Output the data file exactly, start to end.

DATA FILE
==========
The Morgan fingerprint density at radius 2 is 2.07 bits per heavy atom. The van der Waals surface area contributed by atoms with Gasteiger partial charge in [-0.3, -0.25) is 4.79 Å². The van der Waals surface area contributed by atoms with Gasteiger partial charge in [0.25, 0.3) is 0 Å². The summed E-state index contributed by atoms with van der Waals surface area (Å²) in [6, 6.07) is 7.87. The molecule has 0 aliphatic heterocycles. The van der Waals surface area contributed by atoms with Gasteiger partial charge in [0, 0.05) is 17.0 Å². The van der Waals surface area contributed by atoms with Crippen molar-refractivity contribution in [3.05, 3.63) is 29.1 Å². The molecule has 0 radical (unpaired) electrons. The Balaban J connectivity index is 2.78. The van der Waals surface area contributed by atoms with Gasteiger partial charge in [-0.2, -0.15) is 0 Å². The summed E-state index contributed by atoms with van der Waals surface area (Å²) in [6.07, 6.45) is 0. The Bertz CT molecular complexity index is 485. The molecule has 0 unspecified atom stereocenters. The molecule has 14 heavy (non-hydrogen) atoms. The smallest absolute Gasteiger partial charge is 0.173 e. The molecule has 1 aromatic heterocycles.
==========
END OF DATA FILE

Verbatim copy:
The Morgan fingerprint density at radius 2 is 2.07 bits per heavy atom. The van der Waals surface area contributed by atoms with Gasteiger partial charge in [-0.3, -0.25) is 4.79 Å². The van der Waals surface area contributed by atoms with Gasteiger partial charge in [0.25, 0.3) is 0 Å². The summed E-state index contributed by atoms with van der Waals surface area (Å²) in [6, 6.07) is 7.87. The molecule has 0 aliphatic heterocycles. The van der Waals surface area contributed by atoms with Gasteiger partial charge in [0, 0.05) is 17.0 Å². The van der Waals surface area contributed by atoms with Crippen molar-refractivity contribution in [3.05, 3.63) is 29.1 Å². The molecule has 0 radical (unpaired) electrons. The Balaban J connectivity index is 2.78. The van der Waals surface area contributed by atoms with Gasteiger partial charge in [-0.2, -0.15) is 0 Å². The summed E-state index contributed by atoms with van der Waals surface area (Å²) in [6.07, 6.45) is 0. The Bertz CT molecular complexity index is 485. The molecule has 0 unspecified atom stereocenters. The molecule has 14 heavy (non-hydrogen) atoms. The smallest absolute Gasteiger partial charge is 0.173 e. The molecule has 1 aromatic heterocycles.